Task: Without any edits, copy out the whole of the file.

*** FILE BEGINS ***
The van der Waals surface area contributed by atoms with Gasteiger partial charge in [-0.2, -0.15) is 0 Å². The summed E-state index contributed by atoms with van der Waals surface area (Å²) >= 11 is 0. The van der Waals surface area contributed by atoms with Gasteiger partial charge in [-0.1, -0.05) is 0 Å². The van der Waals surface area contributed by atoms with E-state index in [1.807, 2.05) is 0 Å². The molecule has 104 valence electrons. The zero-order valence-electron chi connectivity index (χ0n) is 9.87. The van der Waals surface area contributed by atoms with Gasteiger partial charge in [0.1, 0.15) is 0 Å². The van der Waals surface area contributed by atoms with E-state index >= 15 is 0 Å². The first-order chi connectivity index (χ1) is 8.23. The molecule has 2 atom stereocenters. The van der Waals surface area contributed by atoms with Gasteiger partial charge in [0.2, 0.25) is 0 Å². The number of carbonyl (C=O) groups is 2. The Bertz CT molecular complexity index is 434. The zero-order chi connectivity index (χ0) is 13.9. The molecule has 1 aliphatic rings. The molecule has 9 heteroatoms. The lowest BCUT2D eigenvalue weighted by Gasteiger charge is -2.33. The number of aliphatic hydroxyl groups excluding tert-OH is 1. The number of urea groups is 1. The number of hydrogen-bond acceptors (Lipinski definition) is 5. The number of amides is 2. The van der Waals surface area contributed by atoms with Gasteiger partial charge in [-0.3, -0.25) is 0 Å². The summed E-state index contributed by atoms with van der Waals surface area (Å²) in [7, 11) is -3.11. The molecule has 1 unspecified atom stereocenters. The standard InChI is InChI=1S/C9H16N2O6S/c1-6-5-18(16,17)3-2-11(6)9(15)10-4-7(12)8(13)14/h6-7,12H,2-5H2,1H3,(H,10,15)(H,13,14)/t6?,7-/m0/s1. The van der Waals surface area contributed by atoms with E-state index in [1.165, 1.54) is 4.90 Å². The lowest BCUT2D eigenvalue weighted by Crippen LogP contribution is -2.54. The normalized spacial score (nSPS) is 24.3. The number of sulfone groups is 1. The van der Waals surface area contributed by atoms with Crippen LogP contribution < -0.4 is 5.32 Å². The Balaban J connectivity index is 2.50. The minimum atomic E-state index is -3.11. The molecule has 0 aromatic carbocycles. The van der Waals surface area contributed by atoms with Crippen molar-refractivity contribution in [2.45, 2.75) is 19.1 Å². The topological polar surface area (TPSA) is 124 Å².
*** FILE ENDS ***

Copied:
The van der Waals surface area contributed by atoms with Gasteiger partial charge in [-0.2, -0.15) is 0 Å². The summed E-state index contributed by atoms with van der Waals surface area (Å²) >= 11 is 0. The van der Waals surface area contributed by atoms with Gasteiger partial charge in [-0.1, -0.05) is 0 Å². The van der Waals surface area contributed by atoms with E-state index in [1.807, 2.05) is 0 Å². The molecule has 104 valence electrons. The zero-order valence-electron chi connectivity index (χ0n) is 9.87. The van der Waals surface area contributed by atoms with Gasteiger partial charge in [0.1, 0.15) is 0 Å². The van der Waals surface area contributed by atoms with E-state index >= 15 is 0 Å². The first-order chi connectivity index (χ1) is 8.23. The molecule has 2 atom stereocenters. The van der Waals surface area contributed by atoms with Gasteiger partial charge in [0.2, 0.25) is 0 Å². The number of carbonyl (C=O) groups is 2. The Bertz CT molecular complexity index is 434. The zero-order chi connectivity index (χ0) is 13.9. The molecule has 1 aliphatic rings. The molecule has 9 heteroatoms. The lowest BCUT2D eigenvalue weighted by Gasteiger charge is -2.33. The number of aliphatic hydroxyl groups excluding tert-OH is 1. The number of urea groups is 1. The number of hydrogen-bond acceptors (Lipinski definition) is 5. The number of amides is 2. The van der Waals surface area contributed by atoms with Gasteiger partial charge in [-0.3, -0.25) is 0 Å². The summed E-state index contributed by atoms with van der Waals surface area (Å²) in [7, 11) is -3.11. The molecule has 1 unspecified atom stereocenters. The standard InChI is InChI=1S/C9H16N2O6S/c1-6-5-18(16,17)3-2-11(6)9(15)10-4-7(12)8(13)14/h6-7,12H,2-5H2,1H3,(H,10,15)(H,13,14)/t6?,7-/m0/s1. The van der Waals surface area contributed by atoms with E-state index in [1.165, 1.54) is 4.90 Å². The lowest BCUT2D eigenvalue weighted by Crippen LogP contribution is -2.54. The normalized spacial score (nSPS) is 24.3. The number of sulfone groups is 1. The van der Waals surface area contributed by atoms with Crippen LogP contribution < -0.4 is 5.32 Å². The Balaban J connectivity index is 2.50. The minimum atomic E-state index is -3.11. The molecule has 0 aromatic carbocycles. The van der Waals surface area contributed by atoms with Crippen molar-refractivity contribution in [2.45, 2.75) is 19.1 Å². The topological polar surface area (TPSA) is 124 Å².